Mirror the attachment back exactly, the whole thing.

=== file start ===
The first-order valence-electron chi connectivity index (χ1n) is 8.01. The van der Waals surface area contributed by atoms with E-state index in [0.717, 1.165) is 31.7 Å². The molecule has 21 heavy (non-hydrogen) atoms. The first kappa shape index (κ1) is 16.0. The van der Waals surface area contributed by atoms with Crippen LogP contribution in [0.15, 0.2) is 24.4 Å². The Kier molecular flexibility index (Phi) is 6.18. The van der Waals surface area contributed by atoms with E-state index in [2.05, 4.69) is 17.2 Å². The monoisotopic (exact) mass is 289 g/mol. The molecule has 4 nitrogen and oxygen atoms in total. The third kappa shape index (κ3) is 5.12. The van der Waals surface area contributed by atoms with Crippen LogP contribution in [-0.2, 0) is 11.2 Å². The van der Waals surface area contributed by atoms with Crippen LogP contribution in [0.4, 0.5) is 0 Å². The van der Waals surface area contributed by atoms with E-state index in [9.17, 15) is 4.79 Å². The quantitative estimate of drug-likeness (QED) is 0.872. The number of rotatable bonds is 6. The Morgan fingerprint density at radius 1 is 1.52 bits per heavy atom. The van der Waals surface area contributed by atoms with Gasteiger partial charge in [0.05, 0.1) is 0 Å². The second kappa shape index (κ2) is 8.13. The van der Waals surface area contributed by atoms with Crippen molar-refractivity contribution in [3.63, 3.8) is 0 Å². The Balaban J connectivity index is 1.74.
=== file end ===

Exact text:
The first-order valence-electron chi connectivity index (χ1n) is 8.01. The van der Waals surface area contributed by atoms with E-state index in [0.717, 1.165) is 31.7 Å². The molecule has 21 heavy (non-hydrogen) atoms. The first kappa shape index (κ1) is 16.0. The van der Waals surface area contributed by atoms with Crippen LogP contribution in [0.15, 0.2) is 24.4 Å². The Kier molecular flexibility index (Phi) is 6.18. The van der Waals surface area contributed by atoms with E-state index in [2.05, 4.69) is 17.2 Å². The monoisotopic (exact) mass is 289 g/mol. The molecule has 4 nitrogen and oxygen atoms in total. The third kappa shape index (κ3) is 5.12. The van der Waals surface area contributed by atoms with Crippen LogP contribution in [-0.2, 0) is 11.2 Å². The van der Waals surface area contributed by atoms with Crippen LogP contribution in [0.4, 0.5) is 0 Å². The van der Waals surface area contributed by atoms with E-state index in [9.17, 15) is 4.79 Å². The quantitative estimate of drug-likeness (QED) is 0.872. The number of rotatable bonds is 6. The Morgan fingerprint density at radius 1 is 1.52 bits per heavy atom. The van der Waals surface area contributed by atoms with Gasteiger partial charge in [0.05, 0.1) is 0 Å². The second kappa shape index (κ2) is 8.13. The van der Waals surface area contributed by atoms with Crippen molar-refractivity contribution in [3.63, 3.8) is 0 Å². The Balaban J connectivity index is 1.74.